As the EEOC focuses more on patterns of systemic discrimination, HR should review existing policies to ensure their current practices look fair on the surface and are nondiscriminatory in application. For example, this should involve undertaking a formal review of representation in their workforce and measuring it against the availability of those from diverse groups compared to the available pool of workers.

Employers need to take steps to make sure that recruitment, selection, hiring, promotion, daily treatment, advancement and compensation practices are applied fairly and are not discriminatorily. Allowing such practices to occur will eventually limit the pool of workers employers have and impact their utilization, retention and job satisfaction.

- Advertisement -

Is there a risk that these kinds of practices could be seen as illegal in some instances? Perhaps.

There is also a risk that failing to have fair processes in place will expose organizations to potential legal claims. The EEOC has clarified that it will continue investigating episodes of disparate impact that might reflect potentially discriminatory policies or practices. Additionally, failing to build diverse and exclusive workplaces, which includes maximizing talent acquisition opportunities, can create business risks affecting performance, innovations, safety and other operational results.

See also: Is it ‘boom or bust’ for DEI after SCOTUS affirmative action ruling?

To avoid illegality and improve operational performance, organizations should work to build cultures that welcome applicants from different backgrounds to seek opportunities as well as provide equal opportunities for advancement to all employees. In addition to the recommendations above, this can be achieved by implementing the same elements that organizations use to change their culture or business practices for commercial or other reasons.

A key element includes taking organizational values, which are often stated but not actively applied, and bringing them to life through regular forms and standards of cultural behavior committed to by leaders, regularly communicated, reinforced with appropriate consequences and applied as continuous elements of operation.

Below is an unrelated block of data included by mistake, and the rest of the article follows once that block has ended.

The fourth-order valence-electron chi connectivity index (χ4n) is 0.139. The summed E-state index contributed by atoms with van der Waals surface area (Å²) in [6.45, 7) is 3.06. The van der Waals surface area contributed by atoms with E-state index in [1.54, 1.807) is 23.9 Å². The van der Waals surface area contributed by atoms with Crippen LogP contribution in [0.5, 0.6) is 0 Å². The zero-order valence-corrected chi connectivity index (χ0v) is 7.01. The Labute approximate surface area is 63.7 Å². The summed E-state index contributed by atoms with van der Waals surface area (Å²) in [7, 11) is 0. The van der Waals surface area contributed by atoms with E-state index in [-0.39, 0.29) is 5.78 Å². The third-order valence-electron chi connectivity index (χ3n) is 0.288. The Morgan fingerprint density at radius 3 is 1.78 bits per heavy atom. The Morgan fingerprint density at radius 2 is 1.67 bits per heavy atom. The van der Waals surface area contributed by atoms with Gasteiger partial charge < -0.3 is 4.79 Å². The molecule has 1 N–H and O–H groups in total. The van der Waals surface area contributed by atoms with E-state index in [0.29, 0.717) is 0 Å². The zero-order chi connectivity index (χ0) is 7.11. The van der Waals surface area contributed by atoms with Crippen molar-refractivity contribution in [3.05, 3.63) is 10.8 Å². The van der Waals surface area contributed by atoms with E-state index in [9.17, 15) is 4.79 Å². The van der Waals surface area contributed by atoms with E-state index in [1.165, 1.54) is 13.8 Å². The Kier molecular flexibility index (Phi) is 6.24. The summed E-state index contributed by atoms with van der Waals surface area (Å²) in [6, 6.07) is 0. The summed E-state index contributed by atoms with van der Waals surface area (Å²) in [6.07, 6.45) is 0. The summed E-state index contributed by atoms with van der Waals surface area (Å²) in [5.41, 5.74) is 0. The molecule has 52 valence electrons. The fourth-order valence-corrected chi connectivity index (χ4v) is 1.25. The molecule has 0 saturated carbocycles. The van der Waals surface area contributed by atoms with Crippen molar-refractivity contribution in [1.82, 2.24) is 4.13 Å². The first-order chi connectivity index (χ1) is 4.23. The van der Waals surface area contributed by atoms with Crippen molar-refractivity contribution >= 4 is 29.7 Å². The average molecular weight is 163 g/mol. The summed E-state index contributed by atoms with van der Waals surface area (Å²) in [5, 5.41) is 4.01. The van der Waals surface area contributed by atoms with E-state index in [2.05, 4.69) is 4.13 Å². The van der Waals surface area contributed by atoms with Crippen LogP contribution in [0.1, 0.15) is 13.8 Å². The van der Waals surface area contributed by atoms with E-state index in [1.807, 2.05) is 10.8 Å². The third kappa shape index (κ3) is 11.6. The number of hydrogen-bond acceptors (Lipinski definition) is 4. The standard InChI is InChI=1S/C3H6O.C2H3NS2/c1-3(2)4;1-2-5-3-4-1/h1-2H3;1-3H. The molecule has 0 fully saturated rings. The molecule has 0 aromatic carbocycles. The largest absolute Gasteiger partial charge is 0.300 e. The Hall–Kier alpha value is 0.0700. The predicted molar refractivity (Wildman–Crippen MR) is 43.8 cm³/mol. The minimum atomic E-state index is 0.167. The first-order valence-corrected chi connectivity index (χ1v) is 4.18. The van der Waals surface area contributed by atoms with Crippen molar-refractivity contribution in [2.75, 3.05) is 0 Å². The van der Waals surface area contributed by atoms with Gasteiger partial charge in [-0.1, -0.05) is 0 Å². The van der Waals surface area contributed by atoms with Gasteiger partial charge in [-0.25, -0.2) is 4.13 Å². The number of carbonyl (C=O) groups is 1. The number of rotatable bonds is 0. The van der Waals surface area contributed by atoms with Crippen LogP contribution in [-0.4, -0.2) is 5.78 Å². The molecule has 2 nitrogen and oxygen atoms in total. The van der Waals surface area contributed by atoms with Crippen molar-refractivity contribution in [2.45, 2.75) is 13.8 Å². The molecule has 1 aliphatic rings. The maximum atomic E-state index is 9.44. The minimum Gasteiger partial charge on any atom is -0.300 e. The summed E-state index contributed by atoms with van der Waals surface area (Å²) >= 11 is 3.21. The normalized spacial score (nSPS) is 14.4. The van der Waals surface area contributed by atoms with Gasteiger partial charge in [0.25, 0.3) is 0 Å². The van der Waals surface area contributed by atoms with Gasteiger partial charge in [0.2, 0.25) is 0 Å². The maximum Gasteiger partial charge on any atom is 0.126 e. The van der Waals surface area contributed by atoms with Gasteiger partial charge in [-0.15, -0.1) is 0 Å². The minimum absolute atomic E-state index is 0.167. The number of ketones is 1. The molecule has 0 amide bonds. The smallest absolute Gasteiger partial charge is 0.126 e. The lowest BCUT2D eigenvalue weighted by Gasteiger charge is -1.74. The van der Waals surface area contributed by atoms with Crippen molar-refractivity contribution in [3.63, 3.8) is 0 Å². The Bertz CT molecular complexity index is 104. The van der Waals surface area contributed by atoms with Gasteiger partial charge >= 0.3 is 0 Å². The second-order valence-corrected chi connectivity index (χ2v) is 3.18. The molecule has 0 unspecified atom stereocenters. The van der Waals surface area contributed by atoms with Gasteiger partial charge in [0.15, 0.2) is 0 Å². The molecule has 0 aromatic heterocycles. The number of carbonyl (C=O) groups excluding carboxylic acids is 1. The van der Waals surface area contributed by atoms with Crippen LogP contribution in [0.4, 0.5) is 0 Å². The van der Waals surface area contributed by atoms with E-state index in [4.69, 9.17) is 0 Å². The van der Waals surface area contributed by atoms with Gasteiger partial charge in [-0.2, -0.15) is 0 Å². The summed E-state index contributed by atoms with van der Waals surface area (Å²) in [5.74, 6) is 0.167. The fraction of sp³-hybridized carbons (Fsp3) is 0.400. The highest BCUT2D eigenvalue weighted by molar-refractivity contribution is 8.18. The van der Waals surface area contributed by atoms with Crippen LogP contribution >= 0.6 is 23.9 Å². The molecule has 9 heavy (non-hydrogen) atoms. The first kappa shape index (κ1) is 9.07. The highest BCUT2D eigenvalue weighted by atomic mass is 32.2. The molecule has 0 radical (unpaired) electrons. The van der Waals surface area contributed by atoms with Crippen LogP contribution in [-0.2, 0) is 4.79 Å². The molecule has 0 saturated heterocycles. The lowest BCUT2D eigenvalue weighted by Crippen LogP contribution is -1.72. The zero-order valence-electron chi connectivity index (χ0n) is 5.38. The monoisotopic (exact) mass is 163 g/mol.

Here are four specific steps that, when executed properly, can help organizations build cultures that legally support core DE&I principles:

  1. Set clear goals and expectations: HR and leadership should ensure that they value diversity and are committed to creating an inclusive workplace that focuses on getting and retaining the best talent from the widest pool possible.
  2. Clearly communicate organizational values: In practice, most workplace values statements make it clear they are tied to qualities such as fairness, results, collaboration and inclusion. In practice, this should involve hiring and fair treatment of people from all backgrounds, regardless of protected class, and creating a workplace where everyone feels welcome and respected in a clear and consistent manner. This requires ongoing actions such as training and communication, including on-the-job reinforcement from HR and leadership.
  3. Encourage and model open communication: Organizations should create cultures where employees feel safe, respected and heard by HR and leadership and encouraged to speak up about ideas and concerns. As a key step, they should lead by example, modeling desired behavior and creating policies/procedures that support diversity and inclusion.
  4. Finally, there also must be enforced consequences when standards are not followed so individuals realize that it is to their benefit to follow them in terms of selection, treatment and other HR-related initiatives.

By having these elements in place, HR executives can ensure there is a continuous focus on creating a fair and equitable workplace that also supports the organization’s operational and strategic objectives. Employers should view the EEOC’s plan as an opportunity to get other organizational leaders involved to achieve the best business results.